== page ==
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Want to make $1 million per month? Retire from the NSA

Published Jul 30th, 2014 9:15PM EDT
NSA's Keith Alexander Private Online Security

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Former NSA director Keith Alexander will charge companies up to $1 million a month to keep them safe from online hackers, Foreign Policy reports. Apparently Alexander and business partners from IronNet Cybersecurity have founded a new firm after leaving the government and military in March. The company supposedly offers a new technology that has a “unique” approach when it comes to detecting hackers online.

His stint at the NSA is directly responsible for many tools the organization developed to prevent cybercriminals from stealing money and/or trade secrets online, although the new product was developed in private. Alexander’s new technology will help various companies and institutions, with the former NSA boss expected to file at least nine patents to protect it. While at the NSA, he filed seven other patents related to “end-to-end cybersecurity,” and describing means of “systematically doing cybersecurity in a network.”

His new system is able to “detect so-called advanced persistent threats, or hackers who clandestinely burrow into a computer network in order to steal secrets of damage the network itself.” It’s unclear whether the technology will also catch the NSA’s tools that can be used in similar manner to collect data from unsuspecting parties.

Apparently the patents aren’t related to other technology he developed while running the agency, and the former exec has consulted with lawyers to make sure his new patents were “ironclad.”

“We’ve got a great solution. We’ve got to prove that it works,” Alexander said, revealing he already inked deals with three unmentioned companies. “It will be another way of looking at cybersecurity that gives us greater capabilities than we’ve had in the past.”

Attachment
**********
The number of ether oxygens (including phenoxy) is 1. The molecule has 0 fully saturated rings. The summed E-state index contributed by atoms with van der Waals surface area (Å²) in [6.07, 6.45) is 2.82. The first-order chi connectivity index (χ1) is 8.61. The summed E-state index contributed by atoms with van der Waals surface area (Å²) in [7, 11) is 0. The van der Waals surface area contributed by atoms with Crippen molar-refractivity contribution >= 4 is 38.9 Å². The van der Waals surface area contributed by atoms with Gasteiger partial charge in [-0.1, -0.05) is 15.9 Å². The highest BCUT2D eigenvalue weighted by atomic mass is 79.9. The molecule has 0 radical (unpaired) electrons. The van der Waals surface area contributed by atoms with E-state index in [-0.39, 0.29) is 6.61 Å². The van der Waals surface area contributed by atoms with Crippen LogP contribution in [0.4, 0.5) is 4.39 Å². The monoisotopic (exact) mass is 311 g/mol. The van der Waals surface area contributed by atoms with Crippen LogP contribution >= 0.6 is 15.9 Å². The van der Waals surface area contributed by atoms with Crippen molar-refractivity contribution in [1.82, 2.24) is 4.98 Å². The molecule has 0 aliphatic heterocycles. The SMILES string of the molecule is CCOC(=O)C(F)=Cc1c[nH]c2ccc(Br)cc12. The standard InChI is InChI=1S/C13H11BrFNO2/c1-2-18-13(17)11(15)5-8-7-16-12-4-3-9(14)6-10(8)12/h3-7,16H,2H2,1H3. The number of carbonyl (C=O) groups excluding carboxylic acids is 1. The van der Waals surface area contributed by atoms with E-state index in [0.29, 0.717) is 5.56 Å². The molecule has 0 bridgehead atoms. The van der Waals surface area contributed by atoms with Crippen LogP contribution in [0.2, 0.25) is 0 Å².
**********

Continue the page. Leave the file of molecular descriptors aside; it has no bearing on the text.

“Alexander said that his new approach is different than anything that’s been done before because it uses ‘behavioral models’ to help predict what a hacker is likely to do,” the publication writes. “Rather than relying on analysis of malicious software to try to catch a hacker in the act, Alexander aims to spot them early on in their plots. Only the market will tell whether his approach is as novel as he claims.”

Apparently, the former NSA chief did not use this privately developed technology while running the agency because one of its core components related to behavior models comes from a business partner who took a special approach to the matter, which the government did not consider.

However, an unnamed former national security official told Foreign Policy the “behavioral-model approach is highly speculative and has never been used successfully.”

Chris Smith Senior Writer

Chris Smith has been covering consumer electronics ever since the iPhone revolutionized the industry in 2008. When he’s not writing about the most recent tech news for BGR, he brings his entertainment expertise to Marvel’s Cinematic Universe and other blockbuster franchises.

Outside of work, you’ll catch him streaming almost every new movie and TV show release as soon as it's available.